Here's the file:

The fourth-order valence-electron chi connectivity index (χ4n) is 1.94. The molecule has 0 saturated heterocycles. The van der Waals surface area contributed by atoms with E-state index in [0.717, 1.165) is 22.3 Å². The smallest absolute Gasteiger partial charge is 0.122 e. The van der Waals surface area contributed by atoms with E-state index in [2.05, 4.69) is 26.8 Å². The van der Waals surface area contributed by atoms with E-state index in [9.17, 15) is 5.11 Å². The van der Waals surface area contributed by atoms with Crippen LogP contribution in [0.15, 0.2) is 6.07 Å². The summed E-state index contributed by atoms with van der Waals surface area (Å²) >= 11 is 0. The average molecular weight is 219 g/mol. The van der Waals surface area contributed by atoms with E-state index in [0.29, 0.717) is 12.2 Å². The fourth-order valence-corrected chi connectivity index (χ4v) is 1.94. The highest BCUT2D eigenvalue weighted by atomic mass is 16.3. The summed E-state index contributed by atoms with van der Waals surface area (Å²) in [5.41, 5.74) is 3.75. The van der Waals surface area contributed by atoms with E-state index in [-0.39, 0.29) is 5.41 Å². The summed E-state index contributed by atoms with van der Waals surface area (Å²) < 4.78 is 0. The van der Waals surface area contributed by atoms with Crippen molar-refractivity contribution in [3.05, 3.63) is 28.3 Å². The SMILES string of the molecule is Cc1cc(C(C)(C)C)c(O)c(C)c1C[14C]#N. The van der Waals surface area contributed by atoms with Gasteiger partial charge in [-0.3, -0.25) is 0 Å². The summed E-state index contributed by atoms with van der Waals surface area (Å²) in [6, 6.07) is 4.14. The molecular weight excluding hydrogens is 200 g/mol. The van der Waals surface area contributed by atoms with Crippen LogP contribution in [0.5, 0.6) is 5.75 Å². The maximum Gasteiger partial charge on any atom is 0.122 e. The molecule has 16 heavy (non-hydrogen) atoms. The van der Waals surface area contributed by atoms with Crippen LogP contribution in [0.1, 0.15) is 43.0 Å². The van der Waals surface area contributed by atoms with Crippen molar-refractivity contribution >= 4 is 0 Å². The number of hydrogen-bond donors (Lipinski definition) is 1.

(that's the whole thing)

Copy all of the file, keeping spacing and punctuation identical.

The fourth-order valence-electron chi connectivity index (χ4n) is 1.94. The molecule has 0 saturated heterocycles. The van der Waals surface area contributed by atoms with E-state index in [0.717, 1.165) is 22.3 Å². The smallest absolute Gasteiger partial charge is 0.122 e. The van der Waals surface area contributed by atoms with E-state index in [2.05, 4.69) is 26.8 Å². The van der Waals surface area contributed by atoms with E-state index in [9.17, 15) is 5.11 Å². The van der Waals surface area contributed by atoms with Crippen LogP contribution in [0.15, 0.2) is 6.07 Å². The summed E-state index contributed by atoms with van der Waals surface area (Å²) >= 11 is 0. The average molecular weight is 219 g/mol. The van der Waals surface area contributed by atoms with E-state index in [0.29, 0.717) is 12.2 Å². The fourth-order valence-corrected chi connectivity index (χ4v) is 1.94. The highest BCUT2D eigenvalue weighted by atomic mass is 16.3. The summed E-state index contributed by atoms with van der Waals surface area (Å²) in [5.41, 5.74) is 3.75. The van der Waals surface area contributed by atoms with E-state index in [-0.39, 0.29) is 5.41 Å². The summed E-state index contributed by atoms with van der Waals surface area (Å²) < 4.78 is 0. The van der Waals surface area contributed by atoms with Crippen molar-refractivity contribution in [3.05, 3.63) is 28.3 Å². The SMILES string of the molecule is Cc1cc(C(C)(C)C)c(O)c(C)c1C[14C]#N. The van der Waals surface area contributed by atoms with Gasteiger partial charge in [-0.3, -0.25) is 0 Å². The summed E-state index contributed by atoms with van der Waals surface area (Å²) in [6, 6.07) is 4.14. The molecular weight excluding hydrogens is 200 g/mol. The van der Waals surface area contributed by atoms with Crippen LogP contribution in [0.5, 0.6) is 5.75 Å². The maximum Gasteiger partial charge on any atom is 0.122 e. The molecule has 16 heavy (non-hydrogen) atoms. The van der Waals surface area contributed by atoms with Crippen LogP contribution in [0.1, 0.15) is 43.0 Å². The van der Waals surface area contributed by atoms with Crippen molar-refractivity contribution >= 4 is 0 Å². The number of hydrogen-bond donors (Lipinski definition) is 1.